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The San Francisco call. (San Francisco [Calif.]) 1895-1913, October 12, 1896, Image 1

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Vigorous Denunciation of
the Chicago Platform by
the Archbishop.
At No Time Since tbe Civil War
Has the Nation Been So
Most Sacred of Federal Institutions
Is the Supreme Court Which
Silverites AssaiL
ST. PAUL, Minn., Oct. 11.— In recly to
a letter of business men of the Catholic
chu rcbes of this city, Archbishop Ireland
to-night gave out a letter it» which he
gives nis reasons why he is opposed to the
Chicago platform. The letter of his con
stituents is an appeal for light upon the
duties of the hour and asks for the Arch
bishop's calm and honest convictions on
the issues of the day. The following is
the reply:
Messrs. Gordon, Dawion, Warner, Etc.—Gen
tlemen: I am not unwilling, in the crisis
through which the country is now passing, to
speak, tor the integrity of the Nation, fur the
prosperity of the people, for tne honor of
America and the permanency of free institu
I am a citizen of the country, concerned in
all the interest* of the Nation, subject to all
the responsibilities of citizenship. To be silent
when words of mine may be of some profit to
the people would be cowardice, would be
crime. lam not unmindful of the objection
made against the churchman speaking at any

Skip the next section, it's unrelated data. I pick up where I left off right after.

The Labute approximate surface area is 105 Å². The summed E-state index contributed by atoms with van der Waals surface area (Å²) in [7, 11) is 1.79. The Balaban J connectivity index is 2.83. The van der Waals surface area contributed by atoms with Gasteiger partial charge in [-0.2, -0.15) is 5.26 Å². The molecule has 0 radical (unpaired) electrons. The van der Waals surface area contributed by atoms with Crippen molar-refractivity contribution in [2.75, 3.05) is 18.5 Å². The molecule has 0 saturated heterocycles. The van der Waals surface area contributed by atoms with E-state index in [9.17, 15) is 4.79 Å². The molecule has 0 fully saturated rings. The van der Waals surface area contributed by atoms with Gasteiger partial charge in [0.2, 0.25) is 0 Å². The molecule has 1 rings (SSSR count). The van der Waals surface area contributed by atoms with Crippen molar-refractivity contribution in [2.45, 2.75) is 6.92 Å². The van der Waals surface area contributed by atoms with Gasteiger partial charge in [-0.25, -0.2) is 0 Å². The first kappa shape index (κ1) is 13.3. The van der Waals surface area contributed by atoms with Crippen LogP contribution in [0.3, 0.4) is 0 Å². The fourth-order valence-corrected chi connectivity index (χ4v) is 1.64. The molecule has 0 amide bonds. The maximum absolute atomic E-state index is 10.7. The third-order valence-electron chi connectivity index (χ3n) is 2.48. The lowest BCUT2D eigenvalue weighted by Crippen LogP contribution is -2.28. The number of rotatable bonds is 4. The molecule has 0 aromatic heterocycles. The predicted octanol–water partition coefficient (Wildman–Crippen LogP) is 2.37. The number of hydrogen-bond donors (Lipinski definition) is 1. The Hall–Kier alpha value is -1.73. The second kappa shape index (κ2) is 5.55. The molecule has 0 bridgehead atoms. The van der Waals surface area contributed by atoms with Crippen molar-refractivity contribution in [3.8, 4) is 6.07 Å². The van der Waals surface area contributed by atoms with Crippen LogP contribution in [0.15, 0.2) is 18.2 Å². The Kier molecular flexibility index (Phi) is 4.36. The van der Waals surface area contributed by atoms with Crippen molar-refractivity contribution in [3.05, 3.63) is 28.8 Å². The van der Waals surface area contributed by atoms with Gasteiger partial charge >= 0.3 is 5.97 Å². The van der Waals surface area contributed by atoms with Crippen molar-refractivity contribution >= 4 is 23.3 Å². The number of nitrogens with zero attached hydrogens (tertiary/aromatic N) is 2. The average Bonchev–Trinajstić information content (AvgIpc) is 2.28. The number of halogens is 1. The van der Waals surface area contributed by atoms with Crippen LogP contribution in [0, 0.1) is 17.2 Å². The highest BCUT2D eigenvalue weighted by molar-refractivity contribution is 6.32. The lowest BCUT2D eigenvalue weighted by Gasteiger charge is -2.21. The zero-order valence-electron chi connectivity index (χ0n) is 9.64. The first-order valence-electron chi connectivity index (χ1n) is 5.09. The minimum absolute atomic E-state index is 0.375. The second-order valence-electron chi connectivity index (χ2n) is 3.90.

time on matters which have entered the arena
of politics, lest his influence as a teacher o:
religion seem to be used to promote the in
terests of a political party. I might reply that
there are occasions when a political platform
means disaster to the country, when politics
are closely connected with morals ana relieiou,
and that on those occasions the churchman
must be the patriot, without allowing a mo
ment's thought to considerations of expe
diency, and must take in hand the moral or
religious issue, even if it be vested in the gar
ment of politics.
But, in the present instance, I seek no ex
cuse of this kind; I speak entirely as the citi
zen without warrant from my ecclesiastical
position. Deep as my convictions are, I hold
in all due respect my fellow-citizens who hold
convictions at variance with my own. I im
peach neither their good faith, nor their
honor. I em dealing not with men, bat with
Pfiuciplesand movements. This justice which
I render to those whose ideas I am ready to
combat, 1 am sure they will render to me.
I stand by the platform and tne present can